Promotional image of Enola Holmes holding a bow right after shooting an arrow.

“Enola Holmes” was released in September, snagging a top ten spot on Netflix. The movie added humor to a rather serious plot that was a mystery to viewers up until the very end of the film. Promotional Image/Netflix

Enola Holmes is a young female sleuth who we closely relate to her brother, Sherlock Holmes. However, in this film, she paves her own way by solving her own set of mysteries. 

“Stranger Things” star, Millie Bobby Brown, brings Enola Holmes to Netflix with an enjoyable, yet interesting youthful twist. 

Brown, along with her sister Paige Brown, also helped bring the film to life alongside cast members Henry Cavill (Man of Steel), Sam Claflin (Hunger Games) and Helena Bonham Carter (Ocean’s 8). 

While it’s been a month since the film was released on Netflix, the rankings have not ceased. “Enola Holmes” received a 91 percent on Rotten Tomatoes and an audience rating of 4.4 out of 5. 

“Enola Holmes delivers mostly positive messages about individuality, equality and freedom,” said Adam Holz, a Plugged In film critic. 

Enough about the reviews though—let’s get into the heart of the film and why audiences continue to rave over it a month after its release. 

“Enola Holmes” is based on a six-book series by Nancy Springer, which also features the infamous detective Sherlock Holmes. Sherlock was originally created by author Sir Arthur Conon Doyle, and Sherlock stories have captivated audiences since the 1900s. Everyone and their mother wanted to be a sleuth, hence the creation of a much more relatable female heroine—Enola. 

Enola is a feisty young detective, taking after her older brother, and solving mysteries with her friends. While the books share a lot more of her story, Netflix decided to make a origin-story type film to introduce Enola to the screen. 

The film starts with Enola narrating her own story. She’s portrayed to be a spunky, energetic and educated girl living in the English countryside during the 1900s. Enola lives with her mother (Helena Bonham Carter) and a simple house staff that has taken care of Enola since she was a baby.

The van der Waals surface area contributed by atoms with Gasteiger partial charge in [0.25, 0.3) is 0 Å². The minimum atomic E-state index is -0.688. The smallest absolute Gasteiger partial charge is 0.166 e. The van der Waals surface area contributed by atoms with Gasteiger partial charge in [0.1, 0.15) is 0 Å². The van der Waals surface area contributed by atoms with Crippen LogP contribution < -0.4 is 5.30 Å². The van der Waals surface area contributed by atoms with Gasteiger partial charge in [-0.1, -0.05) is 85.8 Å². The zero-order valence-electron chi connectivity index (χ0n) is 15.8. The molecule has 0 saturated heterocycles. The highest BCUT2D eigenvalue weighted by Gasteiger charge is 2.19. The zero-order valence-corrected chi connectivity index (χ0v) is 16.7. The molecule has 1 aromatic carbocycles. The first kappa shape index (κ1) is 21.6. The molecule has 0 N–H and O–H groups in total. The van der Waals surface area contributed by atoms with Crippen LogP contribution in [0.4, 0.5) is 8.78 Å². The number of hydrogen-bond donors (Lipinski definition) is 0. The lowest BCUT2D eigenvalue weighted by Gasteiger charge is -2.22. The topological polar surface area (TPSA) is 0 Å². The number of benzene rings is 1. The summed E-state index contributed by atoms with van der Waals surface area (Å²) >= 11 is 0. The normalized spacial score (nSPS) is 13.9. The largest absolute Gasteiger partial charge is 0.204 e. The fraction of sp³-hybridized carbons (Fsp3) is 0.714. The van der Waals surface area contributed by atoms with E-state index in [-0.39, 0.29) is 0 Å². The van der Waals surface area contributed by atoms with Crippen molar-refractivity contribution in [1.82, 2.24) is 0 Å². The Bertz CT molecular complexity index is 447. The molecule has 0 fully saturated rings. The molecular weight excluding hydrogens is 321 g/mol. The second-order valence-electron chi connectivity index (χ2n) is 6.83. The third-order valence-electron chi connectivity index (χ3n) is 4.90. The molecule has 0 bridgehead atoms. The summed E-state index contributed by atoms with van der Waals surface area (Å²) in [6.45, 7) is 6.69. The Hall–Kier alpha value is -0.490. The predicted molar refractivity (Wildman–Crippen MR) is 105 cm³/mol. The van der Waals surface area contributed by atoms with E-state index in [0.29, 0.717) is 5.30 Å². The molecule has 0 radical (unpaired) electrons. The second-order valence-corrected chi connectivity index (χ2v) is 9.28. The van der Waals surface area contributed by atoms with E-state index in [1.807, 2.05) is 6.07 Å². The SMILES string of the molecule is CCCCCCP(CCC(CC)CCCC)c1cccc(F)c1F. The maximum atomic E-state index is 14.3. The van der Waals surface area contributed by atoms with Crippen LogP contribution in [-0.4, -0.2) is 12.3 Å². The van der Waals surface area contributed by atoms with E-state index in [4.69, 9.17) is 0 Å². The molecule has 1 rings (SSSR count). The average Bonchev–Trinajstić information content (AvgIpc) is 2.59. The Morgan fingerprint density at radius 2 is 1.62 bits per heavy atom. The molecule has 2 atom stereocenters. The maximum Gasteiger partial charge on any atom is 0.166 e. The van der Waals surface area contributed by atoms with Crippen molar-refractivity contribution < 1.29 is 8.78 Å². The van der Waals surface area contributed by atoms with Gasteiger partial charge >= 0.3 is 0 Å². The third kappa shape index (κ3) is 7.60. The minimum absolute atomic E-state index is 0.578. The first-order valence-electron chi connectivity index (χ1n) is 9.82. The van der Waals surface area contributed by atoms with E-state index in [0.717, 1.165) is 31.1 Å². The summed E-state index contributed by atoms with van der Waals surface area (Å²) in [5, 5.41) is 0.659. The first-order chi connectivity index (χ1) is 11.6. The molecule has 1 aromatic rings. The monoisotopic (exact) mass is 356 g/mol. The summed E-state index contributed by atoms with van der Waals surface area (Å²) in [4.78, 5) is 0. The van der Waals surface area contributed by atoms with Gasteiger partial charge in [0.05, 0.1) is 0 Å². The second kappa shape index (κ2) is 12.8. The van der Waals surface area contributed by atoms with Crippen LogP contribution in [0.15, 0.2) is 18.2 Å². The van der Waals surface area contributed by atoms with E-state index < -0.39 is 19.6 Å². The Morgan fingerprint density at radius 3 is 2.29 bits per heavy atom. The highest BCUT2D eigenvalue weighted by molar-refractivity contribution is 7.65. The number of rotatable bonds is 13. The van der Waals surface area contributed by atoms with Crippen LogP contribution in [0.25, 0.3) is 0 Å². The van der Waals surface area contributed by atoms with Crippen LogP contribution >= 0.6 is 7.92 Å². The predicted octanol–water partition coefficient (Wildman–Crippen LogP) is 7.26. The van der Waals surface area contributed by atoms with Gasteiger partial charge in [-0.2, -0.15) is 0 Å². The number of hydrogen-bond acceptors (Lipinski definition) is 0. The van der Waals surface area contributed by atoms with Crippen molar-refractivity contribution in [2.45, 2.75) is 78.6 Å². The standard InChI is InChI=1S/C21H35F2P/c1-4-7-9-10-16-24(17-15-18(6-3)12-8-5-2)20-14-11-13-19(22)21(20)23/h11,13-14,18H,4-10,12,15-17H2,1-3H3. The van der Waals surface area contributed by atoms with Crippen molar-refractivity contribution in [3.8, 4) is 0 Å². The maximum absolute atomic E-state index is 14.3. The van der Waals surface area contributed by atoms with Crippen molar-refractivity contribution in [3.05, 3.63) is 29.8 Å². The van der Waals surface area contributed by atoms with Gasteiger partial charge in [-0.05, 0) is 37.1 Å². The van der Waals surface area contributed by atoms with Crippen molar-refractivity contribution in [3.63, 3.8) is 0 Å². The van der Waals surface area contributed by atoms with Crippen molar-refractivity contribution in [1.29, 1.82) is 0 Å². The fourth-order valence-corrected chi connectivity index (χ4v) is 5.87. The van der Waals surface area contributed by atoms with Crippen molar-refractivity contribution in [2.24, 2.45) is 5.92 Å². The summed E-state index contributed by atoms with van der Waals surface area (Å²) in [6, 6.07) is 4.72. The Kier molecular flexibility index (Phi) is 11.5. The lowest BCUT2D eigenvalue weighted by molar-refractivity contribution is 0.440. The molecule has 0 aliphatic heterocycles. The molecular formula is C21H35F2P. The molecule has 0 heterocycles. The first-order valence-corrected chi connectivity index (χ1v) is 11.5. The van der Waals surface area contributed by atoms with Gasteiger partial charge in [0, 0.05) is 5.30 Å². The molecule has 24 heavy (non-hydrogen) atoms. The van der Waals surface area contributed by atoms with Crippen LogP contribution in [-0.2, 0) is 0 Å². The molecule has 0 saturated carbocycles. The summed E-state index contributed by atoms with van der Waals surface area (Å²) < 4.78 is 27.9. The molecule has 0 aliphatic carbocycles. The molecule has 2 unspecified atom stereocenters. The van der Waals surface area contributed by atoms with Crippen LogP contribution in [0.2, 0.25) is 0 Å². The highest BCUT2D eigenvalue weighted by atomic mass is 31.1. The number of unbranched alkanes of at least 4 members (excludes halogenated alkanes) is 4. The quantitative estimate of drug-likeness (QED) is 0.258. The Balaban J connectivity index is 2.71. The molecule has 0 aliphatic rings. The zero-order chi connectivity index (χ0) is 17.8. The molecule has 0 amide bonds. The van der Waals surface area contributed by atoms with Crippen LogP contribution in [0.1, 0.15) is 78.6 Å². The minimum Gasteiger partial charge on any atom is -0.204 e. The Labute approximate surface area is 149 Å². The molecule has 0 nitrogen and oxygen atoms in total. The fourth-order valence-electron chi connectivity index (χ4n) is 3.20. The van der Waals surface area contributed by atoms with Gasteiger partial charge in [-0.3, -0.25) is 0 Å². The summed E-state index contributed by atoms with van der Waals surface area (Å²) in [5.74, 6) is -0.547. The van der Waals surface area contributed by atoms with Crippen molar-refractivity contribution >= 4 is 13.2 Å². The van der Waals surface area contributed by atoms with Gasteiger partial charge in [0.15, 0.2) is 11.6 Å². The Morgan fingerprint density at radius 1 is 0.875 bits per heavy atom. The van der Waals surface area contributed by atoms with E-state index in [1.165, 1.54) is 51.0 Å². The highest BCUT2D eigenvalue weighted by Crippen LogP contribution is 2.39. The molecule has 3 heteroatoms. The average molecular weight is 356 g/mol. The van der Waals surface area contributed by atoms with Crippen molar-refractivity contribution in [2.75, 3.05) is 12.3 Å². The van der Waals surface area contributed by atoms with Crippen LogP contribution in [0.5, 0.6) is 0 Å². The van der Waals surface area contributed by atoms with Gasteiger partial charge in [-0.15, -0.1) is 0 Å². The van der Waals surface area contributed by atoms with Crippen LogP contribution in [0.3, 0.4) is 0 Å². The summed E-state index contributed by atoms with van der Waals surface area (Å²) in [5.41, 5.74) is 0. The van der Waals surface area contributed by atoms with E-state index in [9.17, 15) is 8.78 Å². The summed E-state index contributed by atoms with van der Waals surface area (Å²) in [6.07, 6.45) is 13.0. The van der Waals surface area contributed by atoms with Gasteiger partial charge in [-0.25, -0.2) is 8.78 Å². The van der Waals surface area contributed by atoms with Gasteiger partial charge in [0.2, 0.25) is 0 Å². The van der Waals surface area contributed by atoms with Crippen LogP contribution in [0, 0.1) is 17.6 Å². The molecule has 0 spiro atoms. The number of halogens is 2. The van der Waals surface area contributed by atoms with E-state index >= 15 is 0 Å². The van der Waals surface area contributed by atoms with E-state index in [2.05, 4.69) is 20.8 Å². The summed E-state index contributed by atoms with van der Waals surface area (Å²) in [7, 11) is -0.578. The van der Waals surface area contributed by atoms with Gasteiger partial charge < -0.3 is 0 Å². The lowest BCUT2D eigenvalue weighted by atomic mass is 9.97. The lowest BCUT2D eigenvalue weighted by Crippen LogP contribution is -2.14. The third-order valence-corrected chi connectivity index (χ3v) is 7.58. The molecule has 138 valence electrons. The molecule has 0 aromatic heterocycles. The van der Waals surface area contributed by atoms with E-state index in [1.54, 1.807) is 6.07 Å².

The Holmes family is very eccentric, with Enola learning self-defense, archery and science before ever touching a finishing school lesson. 

Enola’s mother is shown, in various sequences, training her daughter for some great “thing,” but of course Enola has no idea what’s in store for her future. 

The movie actually revisits all of Enola’s teachers, giving her insight on her mother’s disappearance. Although, I must say the writers really keep audiences in the dark as to why Enola’s mother had to leave, and even  at the end of the film, we still are not sure what the next move is for our young detective. 

In the original books by Doyle, Enola actually doesn’t exist, but Sherlock and his brother, Mycroft, do. 

After Enola’s mother goes missing, Enola’s world goes spiraling out of control. Sherlock and Mycroft then come into the picture, and for a brief moment, they struggle over who will care for the 16-year-old girl. 

Mycroft decides as the eldest, he will put her through finishing school and marry her off to a rich husband so that Enola can become an ornament to society. Sherlock remains quiet throughout all of this, which is interesting, because we assume Sherlock is a marvelous, confident man with a backbone. In this film, however, he is portrayed to be very shy and indecisive.  

Jack Thorne wrote the film version of Enola Holmes. Thorne is well know for various TV shows and plays, as well as the stage version of “Harry Potter and the Cursed Child” and “His Dark Materials”, originally written by Philip Pullman. 

Thorne also puts a feminist spin in Enola Holmes, which may be the reason why Sherlock’s character is so muted in the film. 

Critics say the feminism is not overdone, and the execution went over very well with audiences. 

“Enola Holmes” has Enola narrate the entire movie, as if she’s reading a live diary entry. Enola also directly addresses the audience, which can come off as abrupt in some points of the film. 

The film, while childish in some areas, actually has a dark plot, and we see this when Enola teams up with a pretentious Viscount Tewkesbury, played by Louis Partridge. 

Tewkesbury is running away from his responsibilities, and runs into a headstrong Enola, also running away from the oppressive finishing school Mycroft has placed her in. 

The two both go through many adventures in the two hour film, almost dying numerous times. It is in these adventures that audiences can see both characters developing their detective skills, and their blossoming relationship. 

“Enola Holmes” explores themes in self-discovery, young love and independence. Overall, most people would enjoy it for the comedy, and I think the costumes, filming locations and writing of the film can be appreciated too. 

Emilie Rodriguez can be reached at emilier@sagebrush.unr.edu or on Twitter @emilieemeree.